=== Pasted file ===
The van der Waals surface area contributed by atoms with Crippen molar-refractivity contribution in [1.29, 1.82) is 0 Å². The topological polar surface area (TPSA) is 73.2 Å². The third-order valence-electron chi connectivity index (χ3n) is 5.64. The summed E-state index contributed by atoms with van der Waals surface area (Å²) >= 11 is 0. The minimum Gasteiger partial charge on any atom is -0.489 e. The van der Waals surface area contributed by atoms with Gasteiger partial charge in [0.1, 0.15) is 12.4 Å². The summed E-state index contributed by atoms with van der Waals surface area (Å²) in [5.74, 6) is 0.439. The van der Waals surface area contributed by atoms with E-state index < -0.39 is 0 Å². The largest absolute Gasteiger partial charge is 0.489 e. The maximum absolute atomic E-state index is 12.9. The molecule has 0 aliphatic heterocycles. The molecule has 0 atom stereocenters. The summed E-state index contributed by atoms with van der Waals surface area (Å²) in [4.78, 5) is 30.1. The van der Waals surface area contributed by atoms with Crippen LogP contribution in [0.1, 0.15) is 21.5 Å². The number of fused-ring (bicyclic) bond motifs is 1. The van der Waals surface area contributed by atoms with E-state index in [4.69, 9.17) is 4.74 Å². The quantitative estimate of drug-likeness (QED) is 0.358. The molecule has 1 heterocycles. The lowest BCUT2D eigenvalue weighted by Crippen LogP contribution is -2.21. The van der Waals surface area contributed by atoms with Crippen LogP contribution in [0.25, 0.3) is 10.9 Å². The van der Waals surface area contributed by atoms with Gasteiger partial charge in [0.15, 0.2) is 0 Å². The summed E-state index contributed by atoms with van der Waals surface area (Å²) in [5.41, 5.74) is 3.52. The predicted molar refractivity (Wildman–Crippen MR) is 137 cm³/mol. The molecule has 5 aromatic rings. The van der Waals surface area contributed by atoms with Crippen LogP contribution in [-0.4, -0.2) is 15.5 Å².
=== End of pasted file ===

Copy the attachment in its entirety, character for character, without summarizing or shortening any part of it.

The van der Waals surface area contributed by atoms with Crippen molar-refractivity contribution in [1.29, 1.82) is 0 Å². The topological polar surface area (TPSA) is 73.2 Å². The third-order valence-electron chi connectivity index (χ3n) is 5.64. The summed E-state index contributed by atoms with van der Waals surface area (Å²) >= 11 is 0. The minimum Gasteiger partial charge on any atom is -0.489 e. The van der Waals surface area contributed by atoms with Gasteiger partial charge in [0.1, 0.15) is 12.4 Å². The summed E-state index contributed by atoms with van der Waals surface area (Å²) in [5.74, 6) is 0.439. The van der Waals surface area contributed by atoms with E-state index < -0.39 is 0 Å². The largest absolute Gasteiger partial charge is 0.489 e. The maximum absolute atomic E-state index is 12.9. The molecule has 0 aliphatic heterocycles. The molecule has 0 atom stereocenters. The summed E-state index contributed by atoms with van der Waals surface area (Å²) in [4.78, 5) is 30.1. The van der Waals surface area contributed by atoms with Crippen LogP contribution in [0.1, 0.15) is 21.5 Å². The number of fused-ring (bicyclic) bond motifs is 1. The van der Waals surface area contributed by atoms with E-state index in [4.69, 9.17) is 4.74 Å². The quantitative estimate of drug-likeness (QED) is 0.358. The molecule has 1 heterocycles. The lowest BCUT2D eigenvalue weighted by Crippen LogP contribution is -2.21. The van der Waals surface area contributed by atoms with Crippen LogP contribution in [0.25, 0.3) is 10.9 Å². The van der Waals surface area contributed by atoms with Gasteiger partial charge in [0.15, 0.2) is 0 Å². The summed E-state index contributed by atoms with van der Waals surface area (Å²) in [5.41, 5.74) is 3.52. The predicted molar refractivity (Wildman–Crippen MR) is 137 cm³/mol. The molecule has 5 aromatic rings. The van der Waals surface area contributed by atoms with Crippen LogP contribution in [-0.4, -0.2) is 15.5 Å².